Sam deserves his own post as he is on my list of people who I think I know well enough to write about. He and I have had numerous adventures together and still do as we see each other often. Sam is one of the smartest and most knowledgeable people I know, and a real seeker of knowledge. We have a lot of fun playing together and I learn a lot when we work together.My only trouble with Sam is doing something with him when it's in an area where I know as much or perhaps even more than Sam. Then, Sam is, as I often tell him, a "pain in the ass". I understand that the need to question every step in a process is a security issue for Sam whose family are a bunch of weird and selfish people, however, I ain't one of them. Of course, I am a pain in the ass who never feels he's wrong either, so I'm really not one to judge. To be fair, Sam and I usually work out our differences, and in spite of them, really like each other.
Sam had a good time with the guys at Big Gray. The men's club of Big Gray was a long standing tradition at the house. The men (especially) were more likely to have night jobs or weekends in the middle of the week as I did at both the bookstore and at Circle's.That also meant the people who you hung out with the most at Big Gray were men. There were a few women who didn't fit the mold , like Sylvia who worked nights waitressing and Donna who had ten or more odd jobs in her three year stay. But by and large,it was the men of the house who would find themselves gathering together for all manner of conversation and libations. I'm sure it was during one of these "meetings" that Sam and I cooked up the idea to grow pot indoors at Big Gray.Our outdoor gardens were far too apparent to our neighbors to whom we were trying to appear more "normal", and we had an entire crop stolen once before. So, as you constant readers will know, there was a long tradition at Big Gray of using the large, unoccupied space of the basement for individual ventures. Jaime's bottle destroying wall , Barbara's pottery studio, Abby's jewelry studio, Matt's wood shop ,the darkroom and my garden starting area were all "basement projects". The garden area consisted of a wooden frame with three shelves positioned between two of the basement's pillars.I mounted grow lights on the shelves and started garden plants there in early spring. There was a heavy, plastic sheet in the back of the frame used to block the cold from destroying my young plants. We decided to block off the area defined by the frame by placing two pieces of sheet rock from the frame extending back to the cellar wall. That created a "room"which we then sealed from light by lining it with garbage bags. This was important for two reasons. For one, meter readers visited our basement monthly, and secondly, in order to reach the flowering stage, pot needs to be grown in alternating 16 hour "days" and 8 hour nights completely devoid of light. To provide light, we hung a 5 bulb commercial florescent frame which we found in the trash somewhere from the ceiling. We construed a way it could be lowered or raised as needed to supply light to the 9 buckets of a specially designed soil mix we created. An aquarium timer shut the lights off after the requisite 16 hour interval. Characteristically, we argued incessantly during the whole process and the pot even though we got it to flower, wasn't that good. Weeks into our project, we learned that our basement was being bathed in carbon monoxide from a blocked chimney vent. Sam blames that on our arguments. I think we would have argued anyway, but I wonder if it compromised the pot.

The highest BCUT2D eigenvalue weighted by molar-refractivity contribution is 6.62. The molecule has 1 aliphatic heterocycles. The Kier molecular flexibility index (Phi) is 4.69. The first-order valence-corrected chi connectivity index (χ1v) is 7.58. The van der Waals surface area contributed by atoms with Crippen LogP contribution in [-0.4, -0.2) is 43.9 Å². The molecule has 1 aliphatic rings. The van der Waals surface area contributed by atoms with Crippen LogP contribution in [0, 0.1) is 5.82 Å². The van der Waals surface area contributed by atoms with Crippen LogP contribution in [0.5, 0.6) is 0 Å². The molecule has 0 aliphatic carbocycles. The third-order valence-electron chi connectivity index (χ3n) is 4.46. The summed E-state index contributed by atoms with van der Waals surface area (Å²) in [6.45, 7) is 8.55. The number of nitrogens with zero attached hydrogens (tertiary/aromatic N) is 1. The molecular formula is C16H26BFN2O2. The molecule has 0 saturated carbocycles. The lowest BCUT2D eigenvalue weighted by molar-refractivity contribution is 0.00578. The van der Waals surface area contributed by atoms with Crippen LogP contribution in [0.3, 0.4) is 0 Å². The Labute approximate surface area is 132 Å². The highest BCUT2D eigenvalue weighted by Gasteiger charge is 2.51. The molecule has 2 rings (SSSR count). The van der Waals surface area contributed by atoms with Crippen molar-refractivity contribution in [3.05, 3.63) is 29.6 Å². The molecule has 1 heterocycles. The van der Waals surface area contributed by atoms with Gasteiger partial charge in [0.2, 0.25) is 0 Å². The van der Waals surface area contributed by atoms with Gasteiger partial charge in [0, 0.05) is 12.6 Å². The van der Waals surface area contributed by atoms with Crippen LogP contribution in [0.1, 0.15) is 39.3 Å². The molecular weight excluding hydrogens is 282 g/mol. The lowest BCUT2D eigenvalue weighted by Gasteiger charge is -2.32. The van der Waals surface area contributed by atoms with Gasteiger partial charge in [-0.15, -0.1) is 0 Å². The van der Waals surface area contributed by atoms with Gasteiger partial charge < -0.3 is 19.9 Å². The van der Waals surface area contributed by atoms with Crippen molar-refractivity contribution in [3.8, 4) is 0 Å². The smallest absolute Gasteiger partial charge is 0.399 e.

Sam and I still argue over most things we do together, but our friendship also continues to grow.
At Big Gray, he had problems with the process of seeking consensus. Like Dan, he found consensus inhibited us from making Big Gray into a truly beautiful place to live and would have opted for a majority rule. (There was always someone who didn't want to spend money or energy for many of these projects)I don't think majority rule belongs in a commune, although I understand their position and often felt the same frustration with less committed people who for various reasons didn't want to go along with projects to improve the house. Recently, Sam's partner proposed we (She and Sam and my wife and I) buy a piece of property with the intention of creating another communal house, only this time with rules we would all be committed to following. I shot down the idea. I really don't think a commune can survive with rules, just like I don't believe a family can flourish on rules alone. It takes love and trust to make a family work, and I think the same holds true for communes. That's why all the rituals and parties and meals together are so important. They help provide the "glue" that bind people together. Where I personally failed with Big Gray was in not following my instincts about people who I felt would not fit the Big Gray model. Practically speaking, we would have had far fewer problems had I been stronger about waiting for people I felt that bond with. Of course, we would also have had far fewer members that way, but Sam would have been happier. Anyhow, Sam eventually left to argue with his new bride and Big Gray was left trying to recruit what would be its last Fire Chief.